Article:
We hadn’t taken a vacation together in years. One of us would stay home to run things while the other went away. I went to spas, boutiques and restaurants with my sisters. Bruce fished, hunted and camped with his buddies.

Did we have common ground anymore? Without child rearing or work? Maybe our business had been an excuse to take separate vacations and avoid our differences.

I summarized for the travel agent: “He wants adventure. I want to be pampered. Any ideas?”

The agent pulled out a brochure. Cruise Alaska. A gorgeous, gleaming ship, a romantic stateroom with a balcony. I could picture us out there with champagne and chocolate-covered strawberries.

There was a spa onboard for me and enough action-packed side trips for my husband. The perfect compromise.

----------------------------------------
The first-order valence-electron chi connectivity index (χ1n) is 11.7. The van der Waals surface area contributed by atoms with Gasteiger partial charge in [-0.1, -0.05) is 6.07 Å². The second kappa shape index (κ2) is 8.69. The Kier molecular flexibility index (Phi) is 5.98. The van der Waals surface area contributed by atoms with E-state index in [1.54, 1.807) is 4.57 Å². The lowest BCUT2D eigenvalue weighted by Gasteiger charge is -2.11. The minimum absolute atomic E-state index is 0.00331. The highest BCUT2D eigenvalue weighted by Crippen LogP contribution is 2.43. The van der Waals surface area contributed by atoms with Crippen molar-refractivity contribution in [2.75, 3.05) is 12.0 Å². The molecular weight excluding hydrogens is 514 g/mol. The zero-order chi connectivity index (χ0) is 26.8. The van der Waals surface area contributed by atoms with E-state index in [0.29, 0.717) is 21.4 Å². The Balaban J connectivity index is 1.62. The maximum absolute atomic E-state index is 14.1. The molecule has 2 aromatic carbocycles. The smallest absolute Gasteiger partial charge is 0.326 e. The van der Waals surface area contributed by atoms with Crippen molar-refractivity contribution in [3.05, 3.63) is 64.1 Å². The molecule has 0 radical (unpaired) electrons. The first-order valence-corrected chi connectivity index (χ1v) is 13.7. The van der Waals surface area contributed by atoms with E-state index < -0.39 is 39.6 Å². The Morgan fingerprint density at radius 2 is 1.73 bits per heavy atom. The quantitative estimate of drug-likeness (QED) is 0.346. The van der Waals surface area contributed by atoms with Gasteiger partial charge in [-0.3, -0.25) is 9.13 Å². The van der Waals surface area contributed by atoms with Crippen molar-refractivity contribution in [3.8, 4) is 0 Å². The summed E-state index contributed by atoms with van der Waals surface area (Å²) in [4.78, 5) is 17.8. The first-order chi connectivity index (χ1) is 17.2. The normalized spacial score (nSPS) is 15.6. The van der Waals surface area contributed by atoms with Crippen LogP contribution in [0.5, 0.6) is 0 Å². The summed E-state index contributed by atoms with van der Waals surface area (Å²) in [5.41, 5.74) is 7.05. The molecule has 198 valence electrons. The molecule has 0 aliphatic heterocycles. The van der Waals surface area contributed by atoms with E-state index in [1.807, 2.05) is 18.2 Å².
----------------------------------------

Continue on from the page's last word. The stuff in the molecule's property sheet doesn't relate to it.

Back home, I pitched the idea to Bruce. “A cruise? No way,” he said. “All you do is eat, eat, eat.”

I poked at his slightly protruding belly. “And the problem with that is?”

“Very funny! I can’t be cooped up on a ship all week.” Yeah, unlike the freedom of a fishing boat.

“Look at the brochure,” I begged. “You can go salmon fishing, bear watching, kayaking…”

Bruce grabbed the brochure. “Kayaking? We’ll have fun doing that!”

“We?” I said. “I was thinking I’d have a spa day while you…”

“If I’m willing to be stuck on a ship for a week, you need to be up for a little adventure,” he said. “Look at this: zip line through Alaska’s rainforest!”

“I’m not zip-lining anywhere, Bruce. That’s way too scary!”

We booked the cruise, and for weeks we hashed out the details. The mere thought of doing any of Bruce’s Indiana Jones adventures was daunting. After all, I considered sunbathing an outdoor sport.